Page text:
Virgin Voyages to name first ship Scarlet Lady

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Virgin Voyages will name its first ship Scarlet Lady as it plans to launch a programme to recruit more female crew members in male-dominated roles.

Sir Richard Branson revealed the name today at the Fincantieri shipyard in Genoa where it is being built.

The name, which also appeared on one of the earliest Virgin Atlantic planes, “reflects the brand’s iconic mermaid image”, according to the line, which will appear on the hull of the adult-only ship due to launch in 2020.

Virgin Voyages will launch a “Scarlet Squad” initiative aimed at recruiting and mentoring female crew in onboard areas such as marine, technical and hotel management, which statistically show low numbers of female staff and senior management.

Travel Weekly joined Virgin Group Founder Sir Richard and Virgin Voyages president and chief executive Tom McAlpin in Italy where the line was celebrating construction milestones, including the flooding of the ship’s drydock and a ceremony to cut the first pieces of steel for its second ship, due for delivery in 2021. Virgin Voyages will launch the third ship in 2022.

More details of the ship’s onboard features were also revealed.

“Across the maritime industry, we can do better in onboard recruiting and leadership representation for women,” McAlpin said. “I want all future crew to know that Virgin Voyages will create an onboard environment that is fair, inclusive and where everyone has an opportunity to reach their full potential.”

Sir Richard and McAlpin also announced the company will eliminate the use of passenger-facing single-use plastics, including straws, bottled water, other beverage bottles, condiment packets, shopping bags, food packaging, stirrers, and take-away coffee and tea cups.

The company will emphasize the use of recyclable and reusable materials across the ship.

Complimentary filtered still and sparkling water will be available at all bars and restaurants, as well as at Natura filtered water stations on the ship.

“Nothing makes me prouder than seeing companies like Virgin Voyages striving to make a positive impact on the world we live in,” Sir Richard said. “Business is a force for good and can and must be the catalyst for global change.”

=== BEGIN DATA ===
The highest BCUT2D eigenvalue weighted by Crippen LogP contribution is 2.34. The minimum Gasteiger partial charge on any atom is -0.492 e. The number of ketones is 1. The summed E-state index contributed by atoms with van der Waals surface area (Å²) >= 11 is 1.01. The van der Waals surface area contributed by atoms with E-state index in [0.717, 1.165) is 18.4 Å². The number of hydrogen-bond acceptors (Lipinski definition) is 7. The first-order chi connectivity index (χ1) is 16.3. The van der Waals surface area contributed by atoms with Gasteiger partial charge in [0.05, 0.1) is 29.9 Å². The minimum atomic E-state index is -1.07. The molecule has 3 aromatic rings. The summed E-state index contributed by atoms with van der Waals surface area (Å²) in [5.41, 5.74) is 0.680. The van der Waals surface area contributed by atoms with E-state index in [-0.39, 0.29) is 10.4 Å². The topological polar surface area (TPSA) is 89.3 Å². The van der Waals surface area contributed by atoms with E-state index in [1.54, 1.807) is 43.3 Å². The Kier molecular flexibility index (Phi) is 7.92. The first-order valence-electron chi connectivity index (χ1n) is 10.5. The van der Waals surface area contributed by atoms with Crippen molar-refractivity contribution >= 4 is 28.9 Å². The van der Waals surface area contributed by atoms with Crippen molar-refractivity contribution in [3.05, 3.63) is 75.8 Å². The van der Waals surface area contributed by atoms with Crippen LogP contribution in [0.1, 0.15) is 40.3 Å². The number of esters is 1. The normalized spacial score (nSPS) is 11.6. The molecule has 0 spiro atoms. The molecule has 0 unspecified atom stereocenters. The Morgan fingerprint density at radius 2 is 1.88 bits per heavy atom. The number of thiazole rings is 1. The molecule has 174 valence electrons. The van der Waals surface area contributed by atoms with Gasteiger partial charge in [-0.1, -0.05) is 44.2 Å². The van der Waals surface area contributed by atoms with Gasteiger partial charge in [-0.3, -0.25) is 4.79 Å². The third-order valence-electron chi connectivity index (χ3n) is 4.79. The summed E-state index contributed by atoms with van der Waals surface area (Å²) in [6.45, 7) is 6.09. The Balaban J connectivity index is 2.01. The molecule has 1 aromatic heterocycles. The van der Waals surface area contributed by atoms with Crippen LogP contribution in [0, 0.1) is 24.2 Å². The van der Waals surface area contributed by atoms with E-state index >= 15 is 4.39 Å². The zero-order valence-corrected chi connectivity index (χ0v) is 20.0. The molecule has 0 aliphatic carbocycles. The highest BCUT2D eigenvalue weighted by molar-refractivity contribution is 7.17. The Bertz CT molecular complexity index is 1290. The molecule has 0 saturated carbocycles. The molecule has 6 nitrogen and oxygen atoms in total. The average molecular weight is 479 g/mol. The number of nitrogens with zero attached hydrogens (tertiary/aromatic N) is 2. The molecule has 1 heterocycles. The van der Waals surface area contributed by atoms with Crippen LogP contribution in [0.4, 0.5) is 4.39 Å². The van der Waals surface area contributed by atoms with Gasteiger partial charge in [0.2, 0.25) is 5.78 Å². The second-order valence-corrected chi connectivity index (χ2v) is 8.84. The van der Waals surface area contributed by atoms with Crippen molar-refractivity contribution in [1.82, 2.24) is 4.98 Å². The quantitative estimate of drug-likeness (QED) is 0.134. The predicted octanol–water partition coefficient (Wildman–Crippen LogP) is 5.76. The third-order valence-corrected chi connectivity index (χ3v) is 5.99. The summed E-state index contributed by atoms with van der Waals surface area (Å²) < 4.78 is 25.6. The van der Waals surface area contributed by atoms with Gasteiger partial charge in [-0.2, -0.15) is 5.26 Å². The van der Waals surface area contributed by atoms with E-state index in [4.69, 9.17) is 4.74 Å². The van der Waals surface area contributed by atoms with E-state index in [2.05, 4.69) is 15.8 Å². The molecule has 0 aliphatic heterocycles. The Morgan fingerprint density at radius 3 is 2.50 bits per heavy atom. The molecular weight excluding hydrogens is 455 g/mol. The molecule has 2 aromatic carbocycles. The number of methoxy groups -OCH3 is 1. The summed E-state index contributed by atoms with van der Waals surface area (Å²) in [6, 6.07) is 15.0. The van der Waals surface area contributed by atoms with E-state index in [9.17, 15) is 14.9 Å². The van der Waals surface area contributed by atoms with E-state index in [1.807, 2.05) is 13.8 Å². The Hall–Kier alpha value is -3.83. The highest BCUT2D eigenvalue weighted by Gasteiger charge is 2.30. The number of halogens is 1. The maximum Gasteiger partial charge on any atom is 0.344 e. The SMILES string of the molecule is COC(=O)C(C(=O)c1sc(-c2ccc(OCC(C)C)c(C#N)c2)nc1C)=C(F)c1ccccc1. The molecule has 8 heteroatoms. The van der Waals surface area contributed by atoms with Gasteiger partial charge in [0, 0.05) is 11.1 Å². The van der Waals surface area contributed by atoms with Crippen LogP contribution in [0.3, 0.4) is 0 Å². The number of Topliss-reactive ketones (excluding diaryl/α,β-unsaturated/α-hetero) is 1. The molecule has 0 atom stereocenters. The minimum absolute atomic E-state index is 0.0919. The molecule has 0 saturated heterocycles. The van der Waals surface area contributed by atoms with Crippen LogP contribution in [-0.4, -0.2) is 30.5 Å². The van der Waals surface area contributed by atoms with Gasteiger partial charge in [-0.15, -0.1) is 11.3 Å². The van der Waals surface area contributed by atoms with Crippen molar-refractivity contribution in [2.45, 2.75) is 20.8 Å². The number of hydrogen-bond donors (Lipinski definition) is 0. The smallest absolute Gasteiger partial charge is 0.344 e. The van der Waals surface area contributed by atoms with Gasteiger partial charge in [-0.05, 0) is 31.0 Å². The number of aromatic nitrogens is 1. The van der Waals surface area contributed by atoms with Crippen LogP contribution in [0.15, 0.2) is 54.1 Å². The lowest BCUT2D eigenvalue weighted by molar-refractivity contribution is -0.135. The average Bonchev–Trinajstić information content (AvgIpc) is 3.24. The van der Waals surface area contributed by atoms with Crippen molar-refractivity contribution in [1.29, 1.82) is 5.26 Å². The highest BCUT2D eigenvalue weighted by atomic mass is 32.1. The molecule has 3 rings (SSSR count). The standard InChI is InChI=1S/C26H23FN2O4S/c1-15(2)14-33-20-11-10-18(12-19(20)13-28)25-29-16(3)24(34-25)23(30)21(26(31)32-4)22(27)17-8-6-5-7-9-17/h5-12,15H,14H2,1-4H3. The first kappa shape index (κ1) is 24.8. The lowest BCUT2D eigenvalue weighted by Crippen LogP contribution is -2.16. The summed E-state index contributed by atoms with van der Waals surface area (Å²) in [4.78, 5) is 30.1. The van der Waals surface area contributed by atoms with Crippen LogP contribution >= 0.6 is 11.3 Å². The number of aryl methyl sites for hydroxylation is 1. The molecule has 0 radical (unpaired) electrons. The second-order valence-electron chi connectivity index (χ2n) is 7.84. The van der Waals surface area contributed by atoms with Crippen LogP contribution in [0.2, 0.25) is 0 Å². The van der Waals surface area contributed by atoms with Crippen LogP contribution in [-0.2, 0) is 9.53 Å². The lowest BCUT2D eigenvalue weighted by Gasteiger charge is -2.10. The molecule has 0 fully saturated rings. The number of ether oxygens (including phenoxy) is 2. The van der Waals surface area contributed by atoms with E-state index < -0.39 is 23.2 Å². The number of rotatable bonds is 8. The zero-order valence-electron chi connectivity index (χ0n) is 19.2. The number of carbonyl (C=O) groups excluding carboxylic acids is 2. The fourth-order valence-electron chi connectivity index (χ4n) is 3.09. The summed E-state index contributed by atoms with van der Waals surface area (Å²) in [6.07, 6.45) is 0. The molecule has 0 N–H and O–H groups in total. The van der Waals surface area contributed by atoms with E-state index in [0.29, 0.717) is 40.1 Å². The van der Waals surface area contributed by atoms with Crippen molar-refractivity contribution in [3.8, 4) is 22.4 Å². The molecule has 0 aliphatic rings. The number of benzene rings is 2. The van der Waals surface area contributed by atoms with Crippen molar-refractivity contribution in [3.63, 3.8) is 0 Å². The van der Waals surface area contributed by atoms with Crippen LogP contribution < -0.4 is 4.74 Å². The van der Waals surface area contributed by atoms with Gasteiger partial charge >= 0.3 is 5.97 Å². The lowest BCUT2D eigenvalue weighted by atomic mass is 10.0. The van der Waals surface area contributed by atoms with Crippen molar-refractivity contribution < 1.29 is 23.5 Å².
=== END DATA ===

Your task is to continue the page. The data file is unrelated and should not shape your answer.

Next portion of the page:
“We believe that in order to fulfil our purpose of creating an ‘Epic Sea Change for All,’ we must make a commitment that is bigger than just eliminating straws,” added McAlpin. “We must make a commitment to building ships and experiences that do everything possible to look after the well-being of our precious oceans. We are delighted with what we’ve achieved so far and will continue to push ourselves to look for innovative ways to do things that will make a difference.”

Richard Branson’s cruise venture named Virgin Voyages

Richard Branson, accompanied by dancers, makes his entrance during Tuesday’s Virgin Voyages event. Photo Credit: Robert Silk
 

MIAMI BEACH — The Virgin Group cruise line will sail under the name Virgin Voyages, the company said Tuesday.

“I’ve never fancied going on a cruise ship but I do fancy going on a voyage,” said Virgin Group founder Richard Branson, shortly after making his characteristically flamboyant entrance to the press conference at the Faena Hotel Miami Beach.

The line had been going by the name Virgin Cruises since the venture was announced in the summer of 2015.

Virgin Voyages CEO Tom McAlpin said that the company remains on track to take delivery of the first of three 110,000-gross-ton ships that it has on order from Fincantieri in 2020, with the next two ships to follow in 2021 and 2022.

Fincantieri will begin cutting steel in February, he said, and keel laying will come toward the end of 2017.

Virgin didn’t reveal many details about the vessels, which are each slated to carry 2,700 guests and 1,150 crew members. But the company is promising a transformative product that will differentiate the Virgin Voyages experience from other cruise lines.

“It’s incredibly exciting. It’s under lock and key,” Branson said of the design specifics and ship offerings, noting that he didn’t want Virgin’s competitors to learn too much too soon.

One thing McAlpin did reveal is that Virgin Voyages is the first cruise line to enter into a partnership with Climeon, a Swedish green energy solutions company.

Together the companies will install a system on the Virgin vessels that will convert the heat the ships produce into clean energy. Each ship will have six Climeon engine units, which will save an estimated 5,400 tons of carbon dioxide annually per vessel.

“It would take 180,000 trees 30 years to absorb this much CO2,” McAlpin said.

He said that Virgin has all but completed a multibillion-dollar financing deal with lead lending partners CDP and UniCredit, backed by the Italian export agency SACE.

“We just need the final rubber stamp from the Italian government,” McAlpin said.